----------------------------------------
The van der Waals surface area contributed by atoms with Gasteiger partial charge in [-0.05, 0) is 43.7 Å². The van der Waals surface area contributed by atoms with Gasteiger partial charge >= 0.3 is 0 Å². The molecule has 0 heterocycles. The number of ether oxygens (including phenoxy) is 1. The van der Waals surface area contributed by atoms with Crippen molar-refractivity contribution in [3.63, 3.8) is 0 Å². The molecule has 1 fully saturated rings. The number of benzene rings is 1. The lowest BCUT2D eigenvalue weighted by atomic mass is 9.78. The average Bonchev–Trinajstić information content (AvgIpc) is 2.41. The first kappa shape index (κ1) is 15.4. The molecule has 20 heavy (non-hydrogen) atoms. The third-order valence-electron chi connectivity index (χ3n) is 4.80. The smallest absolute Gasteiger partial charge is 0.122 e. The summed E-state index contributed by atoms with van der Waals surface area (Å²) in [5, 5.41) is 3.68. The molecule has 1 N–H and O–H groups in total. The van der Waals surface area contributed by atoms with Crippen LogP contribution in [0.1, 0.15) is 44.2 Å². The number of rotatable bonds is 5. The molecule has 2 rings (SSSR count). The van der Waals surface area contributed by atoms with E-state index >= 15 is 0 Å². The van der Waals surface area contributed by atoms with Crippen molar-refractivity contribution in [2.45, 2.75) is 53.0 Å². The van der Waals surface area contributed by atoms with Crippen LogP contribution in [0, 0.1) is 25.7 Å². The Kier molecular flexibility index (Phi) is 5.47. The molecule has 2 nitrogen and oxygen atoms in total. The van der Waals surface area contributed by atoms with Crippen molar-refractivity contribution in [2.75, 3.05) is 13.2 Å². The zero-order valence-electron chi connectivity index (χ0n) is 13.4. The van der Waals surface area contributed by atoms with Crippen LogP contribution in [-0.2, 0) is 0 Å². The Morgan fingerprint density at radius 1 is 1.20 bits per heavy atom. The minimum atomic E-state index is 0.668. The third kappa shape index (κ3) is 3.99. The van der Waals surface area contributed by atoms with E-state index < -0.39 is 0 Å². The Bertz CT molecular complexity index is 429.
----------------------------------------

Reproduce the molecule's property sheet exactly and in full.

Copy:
The van der Waals surface area contributed by atoms with Gasteiger partial charge in [-0.05, 0) is 43.7 Å². The van der Waals surface area contributed by atoms with Gasteiger partial charge >= 0.3 is 0 Å². The molecule has 0 heterocycles. The number of ether oxygens (including phenoxy) is 1. The van der Waals surface area contributed by atoms with Crippen molar-refractivity contribution in [3.63, 3.8) is 0 Å². The molecule has 1 fully saturated rings. The number of benzene rings is 1. The lowest BCUT2D eigenvalue weighted by atomic mass is 9.78. The average Bonchev–Trinajstić information content (AvgIpc) is 2.41. The first kappa shape index (κ1) is 15.4. The molecule has 20 heavy (non-hydrogen) atoms. The third-order valence-electron chi connectivity index (χ3n) is 4.80. The smallest absolute Gasteiger partial charge is 0.122 e. The summed E-state index contributed by atoms with van der Waals surface area (Å²) in [5, 5.41) is 3.68. The molecule has 1 N–H and O–H groups in total. The van der Waals surface area contributed by atoms with Crippen LogP contribution in [0.1, 0.15) is 44.2 Å². The number of rotatable bonds is 5. The molecule has 2 rings (SSSR count). The van der Waals surface area contributed by atoms with E-state index >= 15 is 0 Å². The van der Waals surface area contributed by atoms with Crippen molar-refractivity contribution in [2.45, 2.75) is 53.0 Å². The van der Waals surface area contributed by atoms with Crippen LogP contribution in [0, 0.1) is 25.7 Å². The Kier molecular flexibility index (Phi) is 5.47. The molecule has 2 nitrogen and oxygen atoms in total. The van der Waals surface area contributed by atoms with Crippen molar-refractivity contribution in [2.75, 3.05) is 13.2 Å². The zero-order valence-electron chi connectivity index (χ0n) is 13.4. The van der Waals surface area contributed by atoms with Crippen LogP contribution in [-0.2, 0) is 0 Å². The Morgan fingerprint density at radius 1 is 1.20 bits per heavy atom. The minimum atomic E-state index is 0.668. The third kappa shape index (κ3) is 3.99. The van der Waals surface area contributed by atoms with E-state index < -0.39 is 0 Å². The Bertz CT molecular complexity index is 429.